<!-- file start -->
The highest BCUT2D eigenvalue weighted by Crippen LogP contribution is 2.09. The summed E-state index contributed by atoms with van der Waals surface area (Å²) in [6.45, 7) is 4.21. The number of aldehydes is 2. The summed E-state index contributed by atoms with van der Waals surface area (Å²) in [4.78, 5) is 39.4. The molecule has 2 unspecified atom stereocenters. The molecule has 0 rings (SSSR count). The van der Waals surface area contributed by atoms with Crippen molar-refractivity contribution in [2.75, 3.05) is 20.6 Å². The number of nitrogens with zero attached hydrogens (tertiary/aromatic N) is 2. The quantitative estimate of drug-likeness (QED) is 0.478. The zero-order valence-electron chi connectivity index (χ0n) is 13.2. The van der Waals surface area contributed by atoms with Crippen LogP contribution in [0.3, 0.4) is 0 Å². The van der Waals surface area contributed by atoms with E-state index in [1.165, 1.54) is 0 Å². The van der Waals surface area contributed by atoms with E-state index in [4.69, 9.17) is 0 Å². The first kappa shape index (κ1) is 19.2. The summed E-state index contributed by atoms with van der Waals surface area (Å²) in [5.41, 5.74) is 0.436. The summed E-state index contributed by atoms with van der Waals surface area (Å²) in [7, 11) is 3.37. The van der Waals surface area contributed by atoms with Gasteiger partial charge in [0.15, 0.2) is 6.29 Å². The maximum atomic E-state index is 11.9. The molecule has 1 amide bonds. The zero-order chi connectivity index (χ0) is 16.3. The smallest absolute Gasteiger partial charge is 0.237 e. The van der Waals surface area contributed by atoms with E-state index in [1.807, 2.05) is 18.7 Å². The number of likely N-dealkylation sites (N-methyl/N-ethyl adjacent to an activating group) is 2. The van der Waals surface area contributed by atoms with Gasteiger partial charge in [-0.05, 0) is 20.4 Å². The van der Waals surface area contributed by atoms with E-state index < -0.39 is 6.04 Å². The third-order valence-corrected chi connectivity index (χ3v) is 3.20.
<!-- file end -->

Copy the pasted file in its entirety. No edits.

The highest BCUT2D eigenvalue weighted by Crippen LogP contribution is 2.09. The summed E-state index contributed by atoms with van der Waals surface area (Å²) in [6.45, 7) is 4.21. The number of aldehydes is 2. The summed E-state index contributed by atoms with van der Waals surface area (Å²) in [4.78, 5) is 39.4. The molecule has 2 unspecified atom stereocenters. The molecule has 0 rings (SSSR count). The van der Waals surface area contributed by atoms with Crippen molar-refractivity contribution in [2.75, 3.05) is 20.6 Å². The number of nitrogens with zero attached hydrogens (tertiary/aromatic N) is 2. The quantitative estimate of drug-likeness (QED) is 0.478. The zero-order valence-electron chi connectivity index (χ0n) is 13.2. The van der Waals surface area contributed by atoms with Crippen LogP contribution in [0.3, 0.4) is 0 Å². The van der Waals surface area contributed by atoms with E-state index in [1.165, 1.54) is 0 Å². The van der Waals surface area contributed by atoms with E-state index in [4.69, 9.17) is 0 Å². The first kappa shape index (κ1) is 19.2. The summed E-state index contributed by atoms with van der Waals surface area (Å²) in [5.41, 5.74) is 0.436. The summed E-state index contributed by atoms with van der Waals surface area (Å²) in [7, 11) is 3.37. The van der Waals surface area contributed by atoms with Gasteiger partial charge in [0.15, 0.2) is 6.29 Å². The maximum atomic E-state index is 11.9. The molecule has 1 amide bonds. The zero-order chi connectivity index (χ0) is 16.3. The smallest absolute Gasteiger partial charge is 0.237 e. The van der Waals surface area contributed by atoms with E-state index in [1.807, 2.05) is 18.7 Å². The number of likely N-dealkylation sites (N-methyl/N-ethyl adjacent to an activating group) is 2. The van der Waals surface area contributed by atoms with Gasteiger partial charge in [-0.05, 0) is 20.4 Å². The van der Waals surface area contributed by atoms with E-state index < -0.39 is 6.04 Å². The third-order valence-corrected chi connectivity index (χ3v) is 3.20.